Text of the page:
The rise in interest rates over the last two years has been dramatic. UK interest rates have risen at the sharpest pace since the 1980s, while rates in Europe have rapidly increased from negative territory to the highest level since the inception of the euro.
Evidently, this sharp rise in rates is good news for corporate treasurers. The yield available on short term liquidity strategies has moved higher very quickly.
With rates rising rapidly, longer duration securities would just have locked in lower yields for longer and exposed investors to price volatility as yields rose. Step out strategies that can take more duration risk therefore had a tough job just to keep up with short term liquidity strategies and could easily have underperformed if they held too much duration.
But we now believe that we are at or extremely close to the peak in interest rates, both in Europe and the UK.
That changes everything.
Now, the opportunity to step out and extend duration beyond that permitted by short term liquidity strategies offers the ability to lock in these much higher yields for longer and benefit from price appreciation if rates start to come back down.
One side effect of the rapid nature of the recent rise in rates is that the full force of the monetary tightening probably hasn’t been felt yet by the economy. That is particularly the case in the UK, where short term fixed rate mortgages temporarily protected borrowers from higher mortgage rates. However, every month more and more of those fixed rates are expiring, leaving households facing very significant increases in their mortgage payments when they refinance.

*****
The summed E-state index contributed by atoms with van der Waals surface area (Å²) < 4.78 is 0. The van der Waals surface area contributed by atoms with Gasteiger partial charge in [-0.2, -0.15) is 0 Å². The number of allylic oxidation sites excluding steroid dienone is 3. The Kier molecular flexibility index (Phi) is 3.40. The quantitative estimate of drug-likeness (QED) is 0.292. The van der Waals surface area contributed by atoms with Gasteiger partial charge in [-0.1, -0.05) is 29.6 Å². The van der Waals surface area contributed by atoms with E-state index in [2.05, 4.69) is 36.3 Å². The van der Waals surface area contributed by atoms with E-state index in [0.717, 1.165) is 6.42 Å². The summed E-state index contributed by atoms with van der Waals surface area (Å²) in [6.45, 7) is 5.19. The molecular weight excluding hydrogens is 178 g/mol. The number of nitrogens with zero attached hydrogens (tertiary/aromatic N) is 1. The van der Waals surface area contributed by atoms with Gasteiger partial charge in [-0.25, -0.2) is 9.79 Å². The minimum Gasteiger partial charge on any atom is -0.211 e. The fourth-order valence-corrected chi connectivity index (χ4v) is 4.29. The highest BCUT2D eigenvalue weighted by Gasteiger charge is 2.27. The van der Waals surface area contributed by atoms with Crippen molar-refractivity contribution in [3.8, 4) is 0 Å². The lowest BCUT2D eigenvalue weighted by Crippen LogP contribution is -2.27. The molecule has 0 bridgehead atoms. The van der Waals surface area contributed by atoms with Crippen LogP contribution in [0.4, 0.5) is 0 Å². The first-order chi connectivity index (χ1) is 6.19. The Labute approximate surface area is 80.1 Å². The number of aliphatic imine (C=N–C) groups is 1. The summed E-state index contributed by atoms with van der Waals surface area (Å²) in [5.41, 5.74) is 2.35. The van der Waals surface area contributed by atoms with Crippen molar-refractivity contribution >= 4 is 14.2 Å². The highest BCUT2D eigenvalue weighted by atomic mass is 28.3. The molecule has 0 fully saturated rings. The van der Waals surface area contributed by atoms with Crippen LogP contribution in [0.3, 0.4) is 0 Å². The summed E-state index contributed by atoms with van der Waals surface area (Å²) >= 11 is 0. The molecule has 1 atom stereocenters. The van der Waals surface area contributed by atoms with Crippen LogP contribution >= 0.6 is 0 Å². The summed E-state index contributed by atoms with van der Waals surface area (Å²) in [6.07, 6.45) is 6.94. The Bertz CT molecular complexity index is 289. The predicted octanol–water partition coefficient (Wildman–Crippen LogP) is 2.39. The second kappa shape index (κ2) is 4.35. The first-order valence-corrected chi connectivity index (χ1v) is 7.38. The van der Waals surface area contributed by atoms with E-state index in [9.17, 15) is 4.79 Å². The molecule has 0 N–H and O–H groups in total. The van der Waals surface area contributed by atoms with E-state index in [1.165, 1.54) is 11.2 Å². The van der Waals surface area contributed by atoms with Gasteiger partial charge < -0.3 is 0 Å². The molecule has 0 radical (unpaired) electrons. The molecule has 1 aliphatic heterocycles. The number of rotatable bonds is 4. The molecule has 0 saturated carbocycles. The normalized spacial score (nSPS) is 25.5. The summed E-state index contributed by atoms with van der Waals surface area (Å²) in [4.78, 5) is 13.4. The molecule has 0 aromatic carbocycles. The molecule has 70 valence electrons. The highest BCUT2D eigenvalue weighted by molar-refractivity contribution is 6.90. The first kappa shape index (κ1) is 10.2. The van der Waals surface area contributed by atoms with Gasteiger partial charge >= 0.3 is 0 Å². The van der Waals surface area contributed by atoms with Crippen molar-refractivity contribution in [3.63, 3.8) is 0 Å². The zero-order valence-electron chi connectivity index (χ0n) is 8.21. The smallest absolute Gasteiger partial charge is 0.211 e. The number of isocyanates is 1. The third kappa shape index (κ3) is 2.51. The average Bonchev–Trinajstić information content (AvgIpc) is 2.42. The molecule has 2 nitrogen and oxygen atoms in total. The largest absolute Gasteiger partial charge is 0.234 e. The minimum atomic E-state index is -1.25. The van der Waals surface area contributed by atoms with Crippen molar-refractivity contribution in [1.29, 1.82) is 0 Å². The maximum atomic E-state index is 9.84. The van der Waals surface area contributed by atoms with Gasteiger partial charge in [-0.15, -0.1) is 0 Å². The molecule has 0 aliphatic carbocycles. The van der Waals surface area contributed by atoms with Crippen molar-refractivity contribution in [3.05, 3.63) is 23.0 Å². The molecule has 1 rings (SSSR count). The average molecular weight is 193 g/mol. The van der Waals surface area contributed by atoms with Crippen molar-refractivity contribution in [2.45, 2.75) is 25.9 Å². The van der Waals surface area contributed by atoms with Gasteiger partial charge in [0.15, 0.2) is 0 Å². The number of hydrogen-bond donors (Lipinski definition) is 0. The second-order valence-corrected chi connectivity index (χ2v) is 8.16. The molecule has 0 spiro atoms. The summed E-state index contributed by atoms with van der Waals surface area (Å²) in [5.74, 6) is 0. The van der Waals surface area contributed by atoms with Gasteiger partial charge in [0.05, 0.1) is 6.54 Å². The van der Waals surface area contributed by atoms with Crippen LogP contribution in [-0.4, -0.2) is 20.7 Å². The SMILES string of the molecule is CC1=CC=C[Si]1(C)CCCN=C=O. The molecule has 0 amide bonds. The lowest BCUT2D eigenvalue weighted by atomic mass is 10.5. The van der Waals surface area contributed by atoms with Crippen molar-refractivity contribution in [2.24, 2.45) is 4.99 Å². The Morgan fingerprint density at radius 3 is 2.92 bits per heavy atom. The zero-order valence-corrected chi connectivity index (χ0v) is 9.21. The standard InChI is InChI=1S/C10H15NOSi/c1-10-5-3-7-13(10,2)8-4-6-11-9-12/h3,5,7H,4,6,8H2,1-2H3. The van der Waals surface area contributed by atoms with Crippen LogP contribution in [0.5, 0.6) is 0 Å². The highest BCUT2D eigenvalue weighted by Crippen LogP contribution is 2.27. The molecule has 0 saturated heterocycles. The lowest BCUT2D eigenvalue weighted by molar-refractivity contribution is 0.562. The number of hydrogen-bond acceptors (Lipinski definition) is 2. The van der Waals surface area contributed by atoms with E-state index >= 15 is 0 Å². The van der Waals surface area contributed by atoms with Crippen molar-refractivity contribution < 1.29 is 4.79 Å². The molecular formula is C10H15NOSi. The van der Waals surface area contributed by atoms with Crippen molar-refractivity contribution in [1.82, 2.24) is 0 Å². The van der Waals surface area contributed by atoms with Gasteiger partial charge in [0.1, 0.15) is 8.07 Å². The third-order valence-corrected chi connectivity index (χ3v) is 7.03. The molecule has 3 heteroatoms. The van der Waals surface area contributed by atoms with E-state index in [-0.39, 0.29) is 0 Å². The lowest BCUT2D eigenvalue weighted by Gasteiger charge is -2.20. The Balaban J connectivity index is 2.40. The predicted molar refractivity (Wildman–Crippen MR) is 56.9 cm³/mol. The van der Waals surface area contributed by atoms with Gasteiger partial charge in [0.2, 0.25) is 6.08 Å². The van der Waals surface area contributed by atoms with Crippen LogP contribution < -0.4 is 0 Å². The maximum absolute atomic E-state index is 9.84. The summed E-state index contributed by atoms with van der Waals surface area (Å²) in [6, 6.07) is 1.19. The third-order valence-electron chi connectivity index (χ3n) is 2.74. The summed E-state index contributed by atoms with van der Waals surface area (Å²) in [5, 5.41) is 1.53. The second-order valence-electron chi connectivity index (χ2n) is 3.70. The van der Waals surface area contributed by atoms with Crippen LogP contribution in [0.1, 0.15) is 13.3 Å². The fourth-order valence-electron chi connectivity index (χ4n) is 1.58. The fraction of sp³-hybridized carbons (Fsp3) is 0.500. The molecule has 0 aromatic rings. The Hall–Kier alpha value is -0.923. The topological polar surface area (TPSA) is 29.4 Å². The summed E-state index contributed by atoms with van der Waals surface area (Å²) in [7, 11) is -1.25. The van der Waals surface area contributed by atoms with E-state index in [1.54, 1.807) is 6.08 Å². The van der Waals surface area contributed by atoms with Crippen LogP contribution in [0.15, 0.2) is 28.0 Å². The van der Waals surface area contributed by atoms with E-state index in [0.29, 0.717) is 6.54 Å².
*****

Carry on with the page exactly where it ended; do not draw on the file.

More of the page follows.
In Europe, mortgages tend to be fixed for longer than in the UK but monetary policy still acts with a lag. As higher interest rates affect both business and consumer decisions, the economy could still weaken further.
While inflation remains uncomfortably high, a weakening economy in both the UK and eurozone, could cool the labour market and bring down wage growth. This in turn could help moderate core inflation pressures.
Evidence that the economy is already weakening is clear in the PMI (Purchasing Managers’ Index) business surveys. Both the manufacturing and service sectors are contracting in the UK and Europe, which tends to suggest that a recession is around the corner.
The good news is that even when interest rates do get cut, we don’t expect them to return to the extremely low levels seen for most of the post financial crisis period. Structural supply issues relating to the ageing of both the Western and Chinese labour force and to commodities and the energy transition, as well as reduced political support for both further globalisation and austerity, mean inflation and interest rates are likely to remain higher than in the post financial crisis period.
However, that doesn’t mean rates will stay quite as high as they currently are for the foreseeable future. There are still likely to be cyclical ups and downs around a structurally higher level of inflation and interest rates.
So if, like us, you think we’re near the peak for interest rates, it’s time to be bold and consider stepping out into standard or ultra-short duration strategies that can lock in higher yields for longer and outperform when rates get cut.
Nobody knows exactly how soon the first rate cuts will come so it’s probably wise to start thinking about the logistics of stepping out sooner rather than later. Too much of a delay could mean such high rates are no longer available.